At the age of 5, Nikita Lebedev was always drawing and designing creatures. Not much has changed. He now works as a creature and character artist at the visual-effects company Mr. X Inc., which has been featured in productions from The Strain and Resident Evil: The Final Chapter to this year’s Best Picture winner, The Shape of Water.
“I’m mostly bringing the creatures and characters to life by adding a certain level of detail to them,” Lebedev said. “Most of the time I’m given rough sketches and have to create sculptures that are anatomically correct.”
Working on The Shape of Water for seven to eight months, he was responsible for creating the creature’s facial expressions and movement that helped bring the sense of realism to Guillermo del Toro’s film. Using 3-D scans of the actor, Doug Jones, in costume as reference, Lebedev created a digital replica of the creature and sculpted the details to make it as believable as possible.
“Everything had to be perfect,” Lebedev said. “Del Toro has ridiculous eyes and picked out the costume’s minor details that still needed to be worked on.”
Anatomy is an important factor that Lebedev felt should be fully understood before getting started in the industry because, in terms of creature designs, it’s the first time anyone is seeing it. By adding familiar details, the audience is able to believe that the creature would exist in real life.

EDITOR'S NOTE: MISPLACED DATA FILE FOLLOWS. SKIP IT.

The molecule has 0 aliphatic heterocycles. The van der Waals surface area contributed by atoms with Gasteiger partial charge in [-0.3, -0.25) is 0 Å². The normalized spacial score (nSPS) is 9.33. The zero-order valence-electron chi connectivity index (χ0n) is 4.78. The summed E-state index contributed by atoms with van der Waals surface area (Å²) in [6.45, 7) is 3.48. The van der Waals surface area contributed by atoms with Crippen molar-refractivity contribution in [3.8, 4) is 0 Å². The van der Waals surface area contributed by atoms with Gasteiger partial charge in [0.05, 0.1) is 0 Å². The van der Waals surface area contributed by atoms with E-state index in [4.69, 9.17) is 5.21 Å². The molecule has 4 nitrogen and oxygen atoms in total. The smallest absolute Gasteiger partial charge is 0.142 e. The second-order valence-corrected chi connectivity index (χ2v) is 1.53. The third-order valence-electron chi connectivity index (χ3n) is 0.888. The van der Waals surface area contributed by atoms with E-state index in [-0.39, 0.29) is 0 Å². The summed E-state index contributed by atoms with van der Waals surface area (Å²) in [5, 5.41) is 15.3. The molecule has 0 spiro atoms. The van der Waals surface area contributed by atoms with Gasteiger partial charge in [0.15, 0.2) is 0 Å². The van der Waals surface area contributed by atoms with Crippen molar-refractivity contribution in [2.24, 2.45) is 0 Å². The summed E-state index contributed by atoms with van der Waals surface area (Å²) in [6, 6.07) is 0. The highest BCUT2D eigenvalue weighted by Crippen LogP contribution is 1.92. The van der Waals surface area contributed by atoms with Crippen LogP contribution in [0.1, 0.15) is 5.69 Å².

“My knowledge of anatomy was a key component when creating the creature’s facial expressions,” Lebedev said. “It helped bring a more realistic performance in the film.”
Throughout his creative process, Lebedev gets inspiration from video games, movies, TV shows, and nature.
“I recently went to Brazil, and there were so many animals, birds, insects, and plants that can just spark an idea,” he said. “My brain starts to process the images to mix and match those things together and create a ‘hell version’ of them.”
Video games such as Dark Souls, Silent Hill, Resident Evil, and The Evil Within are some of Lebedev’s favourite because of their amazing design work.
Books are also something he finds beneficial to his sculpting.
“When reading, I picture it like a movie in your head, since there are no pictures to refer to,” Lebedev said.
Growing up, he was particularly fond of the Resident Evil games and was able to work on the last film, but The Shape of Water is his favourite project because people were able to see more of his work due to the multiple close-ups of the creature’s face.
“It was great to see my work on screen and know that I contributed to this film,” he said.
Lebedev is also a part-time professor for the Digital Animation program at Centennial College. He worked as a tutor during his time as a student until transitioning to teaching.
“I enjoy sharing my knowledge with others, and I’m planning on making some tutorials in the future, as well,” he said. “The most rewarding part of teaching is seeing the students’ artistic growth and improvement in their work.”